.The Effect of Climate on White Oak Trees in Oxford Ohio
By: Shawn Seiler


Introduction:
         The surface of the Earth is in constant change.  One of the main driving forces behind this change is climate.  Climate affects and shapes the land, plants and animals.    Climate is not static; instead, it to is in constant change.  The climate of one region today, may have been completely different than the climate of the past.  To understand and interpret the paleoclimate of a region, scientists have invested a vast amount of research in this area.  Dendrochronology is an important tool in order to understand the past, present and future climates of an area.  Dendrochronolgy is the study of the chronological sequence of annual growth rings in trees (Stokes & Smiley, 1996).  Trees exhibit certain annular growth patterns, depending on the species.  These growth patterns, or rings, are influenced by age-related growth trend, climate, disturbance processes within the forest stand, disturbance processes from outside the forest stand, and random processes (Grissino-Mayer, 2000).  It is difficult to decipher the disturbances within and outside a forest and to uncover the random processes that hindered or perpetuated the growth of a tree.  Climate, however, is a factor that can be examined and linked to the extent of the growth of tree rings.  Since trees are living they need certain factors in which to grow and survive.  These factors need to be ideal in order for a tree to sustain vigorous growth.  If one of the factors is unsuitable for the tree, that limiting factor will be seen in that tree's ring record.  The ring record reflects favorable and unfavorable conditions in the life of the tree.  It has been shown by numerous research ventures that climate affects tree growth in positive and harmful ways.  To study the tree ring record, is to look back in time at the environmental stimuli, which affected that tree.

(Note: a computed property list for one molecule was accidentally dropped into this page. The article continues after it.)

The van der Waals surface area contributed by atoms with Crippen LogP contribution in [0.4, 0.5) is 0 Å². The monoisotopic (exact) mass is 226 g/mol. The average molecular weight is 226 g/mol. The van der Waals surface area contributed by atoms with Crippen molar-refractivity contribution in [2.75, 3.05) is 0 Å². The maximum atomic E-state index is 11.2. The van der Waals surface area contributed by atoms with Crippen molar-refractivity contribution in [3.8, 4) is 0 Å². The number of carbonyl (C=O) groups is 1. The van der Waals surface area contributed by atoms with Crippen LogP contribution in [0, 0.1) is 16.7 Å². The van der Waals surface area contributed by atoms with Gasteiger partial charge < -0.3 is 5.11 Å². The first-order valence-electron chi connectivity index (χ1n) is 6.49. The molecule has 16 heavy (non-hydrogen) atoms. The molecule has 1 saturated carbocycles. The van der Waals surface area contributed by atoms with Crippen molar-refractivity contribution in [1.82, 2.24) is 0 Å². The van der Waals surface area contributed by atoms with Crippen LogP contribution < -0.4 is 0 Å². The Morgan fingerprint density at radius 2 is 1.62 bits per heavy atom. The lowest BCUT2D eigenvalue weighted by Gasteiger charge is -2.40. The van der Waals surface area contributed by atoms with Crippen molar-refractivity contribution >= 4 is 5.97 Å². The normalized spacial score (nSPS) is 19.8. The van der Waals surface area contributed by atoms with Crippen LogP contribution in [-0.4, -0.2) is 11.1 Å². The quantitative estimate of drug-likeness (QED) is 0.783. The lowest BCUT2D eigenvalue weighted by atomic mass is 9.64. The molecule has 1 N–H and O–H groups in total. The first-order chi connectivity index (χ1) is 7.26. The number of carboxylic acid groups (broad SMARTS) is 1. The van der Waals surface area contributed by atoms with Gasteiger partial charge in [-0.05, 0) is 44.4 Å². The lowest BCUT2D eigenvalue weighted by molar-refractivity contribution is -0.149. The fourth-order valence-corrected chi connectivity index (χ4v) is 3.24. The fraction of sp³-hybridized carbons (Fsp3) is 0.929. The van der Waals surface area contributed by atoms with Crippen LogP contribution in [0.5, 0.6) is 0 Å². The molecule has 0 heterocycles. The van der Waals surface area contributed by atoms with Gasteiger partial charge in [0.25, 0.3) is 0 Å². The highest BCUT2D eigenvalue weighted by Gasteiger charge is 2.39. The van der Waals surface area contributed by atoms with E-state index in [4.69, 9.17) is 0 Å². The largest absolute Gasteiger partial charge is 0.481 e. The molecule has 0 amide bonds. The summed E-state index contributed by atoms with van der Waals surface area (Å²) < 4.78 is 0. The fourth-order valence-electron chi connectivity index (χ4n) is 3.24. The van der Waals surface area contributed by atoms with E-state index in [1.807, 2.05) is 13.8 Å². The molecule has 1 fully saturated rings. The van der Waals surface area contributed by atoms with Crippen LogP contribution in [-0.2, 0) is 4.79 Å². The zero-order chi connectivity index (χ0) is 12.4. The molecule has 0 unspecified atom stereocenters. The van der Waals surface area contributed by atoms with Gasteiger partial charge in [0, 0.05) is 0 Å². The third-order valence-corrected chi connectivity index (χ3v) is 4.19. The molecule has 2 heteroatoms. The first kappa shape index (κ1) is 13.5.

Purpose:
         
Oxford, Ohio is situated in a temperate climate zone.  This means that the vegetation period lasts several months (approx. April 1-September 30) and there is ample rainfall for growth throughout the growing season (Schweingruber, 1987).  The growing period for temperate climates lasts from around April to the end of September.  The only factors that limit tree growth in temperate climates are lack of precipitation and excessively low temperatures during the growing season (Schweingruber, 1987).  The purpose of this paper is to analyze a sample of the White Oak (Quercus alba) population in Oxford, Ohio and observe their response to changing climatic conditions over the last seventy years.   

Hypothesis:
              Being situated in a temperate climate, Oxford's White Oak (Quercus alba) will exhibit tree rings that will correlate with changing climatic conditions in the area.  In growing periods where there is lower precipitation than normal and excessively low temperatures, tree growth will be diminished.  Conversely, when there are ideal growing conditions, the tree growth will be enhanced.

Background Information:
                  Numerous processes on Earth exhibit rhythmic growth patterns.  These patterns are found in both abiotic and biotic processes.  For instance, sedimentation of a lake or ocean can display layers, which are indicative of a time series.  Living organisms can also produce rhythmic growth patterns.  However, the time series in both cases do not necessarily reflect astronomical patterns (days, years, etc.), which are called aperiodic growth (Schweingruber, 1987).  The process of development of growth patterns is never continuous.  There are interruptions in their development that will pause the growth.  In many organisms, growth patterns develop due to the interrupted development.  Clam shells add many layers to their shell each year in response to environmental changes.  Tortoises have increment layers on their shell and elephants have layers in their tusks.  Generally, the organisms that produce a periodic growth pattern do not survive more than a few years (Schweingruber, 1987).  Trees are the major ex

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